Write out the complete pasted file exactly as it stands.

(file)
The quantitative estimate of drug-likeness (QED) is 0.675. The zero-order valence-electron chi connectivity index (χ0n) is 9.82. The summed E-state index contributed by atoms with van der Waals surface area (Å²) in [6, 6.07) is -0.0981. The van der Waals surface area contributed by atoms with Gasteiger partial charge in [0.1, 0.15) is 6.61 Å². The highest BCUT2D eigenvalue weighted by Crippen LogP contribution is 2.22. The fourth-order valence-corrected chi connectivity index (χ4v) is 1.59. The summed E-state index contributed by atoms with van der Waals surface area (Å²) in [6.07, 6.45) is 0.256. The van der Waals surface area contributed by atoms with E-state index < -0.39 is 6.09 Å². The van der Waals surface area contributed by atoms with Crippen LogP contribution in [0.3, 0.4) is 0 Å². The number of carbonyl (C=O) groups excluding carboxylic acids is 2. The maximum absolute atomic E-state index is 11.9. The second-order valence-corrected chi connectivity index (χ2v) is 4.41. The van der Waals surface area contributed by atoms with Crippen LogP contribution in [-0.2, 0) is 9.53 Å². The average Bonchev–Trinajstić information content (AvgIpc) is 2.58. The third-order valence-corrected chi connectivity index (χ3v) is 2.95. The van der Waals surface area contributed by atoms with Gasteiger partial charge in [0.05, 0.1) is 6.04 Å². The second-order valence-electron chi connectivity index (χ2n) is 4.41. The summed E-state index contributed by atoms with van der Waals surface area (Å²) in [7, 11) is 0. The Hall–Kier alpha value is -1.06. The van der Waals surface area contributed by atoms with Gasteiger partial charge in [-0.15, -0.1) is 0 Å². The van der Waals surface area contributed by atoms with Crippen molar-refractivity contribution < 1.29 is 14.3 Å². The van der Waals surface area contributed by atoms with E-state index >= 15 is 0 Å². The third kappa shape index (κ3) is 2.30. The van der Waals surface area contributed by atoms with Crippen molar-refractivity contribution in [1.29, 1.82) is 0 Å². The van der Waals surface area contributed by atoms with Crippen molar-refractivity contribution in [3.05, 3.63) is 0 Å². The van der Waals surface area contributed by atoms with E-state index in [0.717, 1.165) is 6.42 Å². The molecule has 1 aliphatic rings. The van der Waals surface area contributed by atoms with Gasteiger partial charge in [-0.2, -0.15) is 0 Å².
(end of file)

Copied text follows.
The quantitative estimate of drug-likeness (QED) is 0.675. The zero-order valence-electron chi connectivity index (χ0n) is 9.82. The summed E-state index contributed by atoms with van der Waals surface area (Å²) in [6, 6.07) is -0.0981. The van der Waals surface area contributed by atoms with Gasteiger partial charge in [0.1, 0.15) is 6.61 Å². The highest BCUT2D eigenvalue weighted by Crippen LogP contribution is 2.22. The fourth-order valence-corrected chi connectivity index (χ4v) is 1.59. The summed E-state index contributed by atoms with van der Waals surface area (Å²) in [6.07, 6.45) is 0.256. The van der Waals surface area contributed by atoms with E-state index < -0.39 is 6.09 Å². The van der Waals surface area contributed by atoms with Crippen LogP contribution in [0.3, 0.4) is 0 Å². The number of carbonyl (C=O) groups excluding carboxylic acids is 2. The maximum absolute atomic E-state index is 11.9. The second-order valence-corrected chi connectivity index (χ2v) is 4.41. The van der Waals surface area contributed by atoms with Crippen LogP contribution in [-0.2, 0) is 9.53 Å². The average Bonchev–Trinajstić information content (AvgIpc) is 2.58. The third-order valence-corrected chi connectivity index (χ3v) is 2.95. The van der Waals surface area contributed by atoms with Gasteiger partial charge in [0.05, 0.1) is 6.04 Å². The second-order valence-electron chi connectivity index (χ2n) is 4.41. The summed E-state index contributed by atoms with van der Waals surface area (Å²) in [7, 11) is 0. The Hall–Kier alpha value is -1.06. The van der Waals surface area contributed by atoms with Gasteiger partial charge in [-0.15, -0.1) is 0 Å². The van der Waals surface area contributed by atoms with Crippen molar-refractivity contribution < 1.29 is 14.3 Å². The van der Waals surface area contributed by atoms with E-state index >= 15 is 0 Å². The third kappa shape index (κ3) is 2.30. The van der Waals surface area contributed by atoms with Crippen molar-refractivity contribution in [1.29, 1.82) is 0 Å². The van der Waals surface area contributed by atoms with Crippen molar-refractivity contribution in [3.05, 3.63) is 0 Å². The van der Waals surface area contributed by atoms with E-state index in [0.717, 1.165) is 6.42 Å². The molecule has 1 aliphatic rings. The van der Waals surface area contributed by atoms with Gasteiger partial charge in [-0.2, -0.15) is 0 Å².